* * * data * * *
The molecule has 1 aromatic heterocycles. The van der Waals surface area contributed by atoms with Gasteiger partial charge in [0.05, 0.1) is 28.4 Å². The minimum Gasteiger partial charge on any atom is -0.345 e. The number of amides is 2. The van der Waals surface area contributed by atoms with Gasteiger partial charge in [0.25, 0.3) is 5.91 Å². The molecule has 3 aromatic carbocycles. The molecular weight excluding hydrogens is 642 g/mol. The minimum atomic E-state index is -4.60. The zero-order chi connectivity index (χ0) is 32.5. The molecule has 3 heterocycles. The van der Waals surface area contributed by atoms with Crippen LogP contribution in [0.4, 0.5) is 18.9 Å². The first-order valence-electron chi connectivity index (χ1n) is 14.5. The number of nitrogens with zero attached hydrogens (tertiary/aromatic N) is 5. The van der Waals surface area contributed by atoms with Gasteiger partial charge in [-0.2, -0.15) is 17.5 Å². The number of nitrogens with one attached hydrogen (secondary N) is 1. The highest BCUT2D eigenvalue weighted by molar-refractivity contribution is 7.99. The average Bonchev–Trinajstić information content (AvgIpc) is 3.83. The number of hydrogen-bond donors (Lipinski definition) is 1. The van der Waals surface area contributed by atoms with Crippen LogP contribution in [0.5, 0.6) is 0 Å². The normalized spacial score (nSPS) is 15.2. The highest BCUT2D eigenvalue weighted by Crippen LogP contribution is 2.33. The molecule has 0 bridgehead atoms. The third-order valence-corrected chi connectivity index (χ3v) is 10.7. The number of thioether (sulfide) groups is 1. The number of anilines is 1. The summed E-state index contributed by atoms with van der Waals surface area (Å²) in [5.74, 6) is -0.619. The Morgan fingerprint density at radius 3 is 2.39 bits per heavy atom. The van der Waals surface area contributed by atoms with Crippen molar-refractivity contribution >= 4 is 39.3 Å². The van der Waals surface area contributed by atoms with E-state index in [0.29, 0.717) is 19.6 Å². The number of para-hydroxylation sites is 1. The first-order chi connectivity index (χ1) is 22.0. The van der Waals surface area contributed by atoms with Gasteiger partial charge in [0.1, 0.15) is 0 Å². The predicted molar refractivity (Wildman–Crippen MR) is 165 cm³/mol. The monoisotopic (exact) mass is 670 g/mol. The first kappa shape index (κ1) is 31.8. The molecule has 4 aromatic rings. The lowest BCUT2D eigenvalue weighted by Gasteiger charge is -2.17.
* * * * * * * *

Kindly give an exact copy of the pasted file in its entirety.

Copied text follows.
The molecule has 1 aromatic heterocycles. The van der Waals surface area contributed by atoms with Gasteiger partial charge in [0.05, 0.1) is 28.4 Å². The minimum Gasteiger partial charge on any atom is -0.345 e. The number of amides is 2. The van der Waals surface area contributed by atoms with Gasteiger partial charge in [0.25, 0.3) is 5.91 Å². The molecule has 3 aromatic carbocycles. The molecular weight excluding hydrogens is 642 g/mol. The minimum atomic E-state index is -4.60. The zero-order chi connectivity index (χ0) is 32.5. The molecule has 3 heterocycles. The van der Waals surface area contributed by atoms with Crippen LogP contribution in [0.4, 0.5) is 18.9 Å². The first-order valence-electron chi connectivity index (χ1n) is 14.5. The number of nitrogens with zero attached hydrogens (tertiary/aromatic N) is 5. The van der Waals surface area contributed by atoms with Gasteiger partial charge in [-0.2, -0.15) is 17.5 Å². The number of nitrogens with one attached hydrogen (secondary N) is 1. The highest BCUT2D eigenvalue weighted by molar-refractivity contribution is 7.99. The average Bonchev–Trinajstić information content (AvgIpc) is 3.83. The number of hydrogen-bond donors (Lipinski definition) is 1. The van der Waals surface area contributed by atoms with Crippen LogP contribution in [0.5, 0.6) is 0 Å². The normalized spacial score (nSPS) is 15.2. The highest BCUT2D eigenvalue weighted by Crippen LogP contribution is 2.33. The molecule has 0 bridgehead atoms. The third-order valence-corrected chi connectivity index (χ3v) is 10.7. The number of thioether (sulfide) groups is 1. The number of anilines is 1. The summed E-state index contributed by atoms with van der Waals surface area (Å²) in [5.74, 6) is -0.619. The Morgan fingerprint density at radius 3 is 2.39 bits per heavy atom. The van der Waals surface area contributed by atoms with Crippen molar-refractivity contribution >= 4 is 39.3 Å². The van der Waals surface area contributed by atoms with E-state index in [0.29, 0.717) is 19.6 Å². The number of para-hydroxylation sites is 1. The first-order chi connectivity index (χ1) is 22.0. The van der Waals surface area contributed by atoms with Gasteiger partial charge in [0.1, 0.15) is 0 Å². The predicted molar refractivity (Wildman–Crippen MR) is 165 cm³/mol. The monoisotopic (exact) mass is 670 g/mol. The first kappa shape index (κ1) is 31.8. The molecule has 4 aromatic rings. The lowest BCUT2D eigenvalue weighted by Gasteiger charge is -2.17.